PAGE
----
Poverty, Families and Mental Health

A great blog post called "5 Stereotypes about poor families and education" in the Washington Post a few days ago quoted extensively from a book by Paul C. Gorski titled Reaching and Teaching Students in Poverty.  The excerpt offers a lot of research to dispel some common negative myths about poor people that impact the way schools and educators tend to approach them and how that impacts their experience of school; poor people don't value education, poor people are lazy, poor people are more likely to be substance abusers, poor people are linguistically impoverished and -- the biggy -- poor people are ineffective parents.  

This is a tricky subject because some things about poverty can have an impact on kids' school performance as well as physical and mental health.  Well-intentioned governments and schools generally want to respond to those negative effects in order to ensure that kids growing up in poverty have the best opportunities they can (or say they do, at any rate).  But as Gorski points out fuzzy thinking about how exactly poverty does or doesn't impact kids and families can be deleterious on a classroom or a public policy level.  

Stereotypes can make us unnecessarily afraid or accusatory of our own students, including our most disenfranchised students, not to mention their families. They can misguide us into expressing low expectations for poor youth and their families or to blame them for very the ways in which the barriers they face impede their abilities to engage with schools the way some of us might engage with schools.

The WP post doesn't discuss the tings we do know about the ways in which poverty (or things that are highly correlated with it) impact kids and families though I am assuming the book will do just that.  Paul Tough wrote a great piece a few years ago for the New Yorker called "The Poverty Clinic."  The article looked at a medical clinic which used the findings of the Kaiser Permanente Adverse Childhood Experiences study to treat poor families.  The upshot of the study and Tough's article is that childhood trauma is a huge risk factor for both physical and psychological illness both in childhood and in later life.  Since poor people are much less well insulated against trauma, they are, on average, at greater risk.  Trauma both intensity and frequency are a great predictor of difficulty in school and later life, but not poverty per se.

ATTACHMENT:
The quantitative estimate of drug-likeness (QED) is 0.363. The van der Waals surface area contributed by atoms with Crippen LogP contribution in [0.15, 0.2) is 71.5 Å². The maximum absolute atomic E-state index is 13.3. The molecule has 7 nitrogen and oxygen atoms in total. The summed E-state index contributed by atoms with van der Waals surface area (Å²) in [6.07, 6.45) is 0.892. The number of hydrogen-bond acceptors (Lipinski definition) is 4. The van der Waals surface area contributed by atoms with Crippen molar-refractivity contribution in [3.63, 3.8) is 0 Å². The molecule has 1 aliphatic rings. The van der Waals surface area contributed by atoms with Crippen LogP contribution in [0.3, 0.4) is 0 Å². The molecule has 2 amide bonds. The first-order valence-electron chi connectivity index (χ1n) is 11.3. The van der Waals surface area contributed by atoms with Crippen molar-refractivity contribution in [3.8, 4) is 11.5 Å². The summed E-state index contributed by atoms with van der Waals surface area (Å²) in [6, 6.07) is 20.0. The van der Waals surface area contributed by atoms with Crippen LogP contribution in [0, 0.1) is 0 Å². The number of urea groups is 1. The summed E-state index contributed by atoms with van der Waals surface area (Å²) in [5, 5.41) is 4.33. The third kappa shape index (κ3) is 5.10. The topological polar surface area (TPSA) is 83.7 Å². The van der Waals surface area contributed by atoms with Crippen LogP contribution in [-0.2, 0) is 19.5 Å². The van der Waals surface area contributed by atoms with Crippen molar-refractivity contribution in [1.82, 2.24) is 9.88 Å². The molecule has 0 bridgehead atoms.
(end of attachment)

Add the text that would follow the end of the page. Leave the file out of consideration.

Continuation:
The other piece of really interesting research about differences in family style between poor and middle-class families and how that impacts education that Gorski alludes to in the extract, but that doesn't get a lot of play is Anette Lareau's distinction between middle-class "concerted cultivation" versus poor and working class "accomplishment of natural growth."  While not contradicting Gorski, Lareau does portray the poor/working class families in her study as less organized around talk and less at ease with certain kinds of parent involvement (Gorski says that poor families may want to be involved but may feel turned-off by the ways schools invite participation, which tends to be geared towards middle-class parents). 

Finally, one of the things that Gorski doesn't address in the blog post is varieties of poverty.  Because poverty itself is not the cause of academic failure or ill health or family dysfunction, but certain things that are often associated with poverty are risk factors for all those things, we should look at and think about the way differences between poverties impact those factors; for example, not every poor community increases exposure to trauma for kids.  Some poor communities are better at insulating their young against trauma than some wealthier communities.

5 techniques to enhance listening in the classroom

Very no-nonsense, simple piece for enhancing students' classroom listening skills by Rebecca Alber.  This kind of teaching will benefit all students but in particular those with attentional difficulties.  


Ah, listening, the neglected literacy skill. I know when I was a high school English teacher this was not necessarily a primary focus; I was too busy honing the more measurable literacy skills — reading, writing, and speaking. But when we think about career and college readiness, listening skills are just as important. This is evidenced by the listening standards found in the Common Core and also the integral role listening plays in collaboration and communication, two of the four Cs of 21st century learning.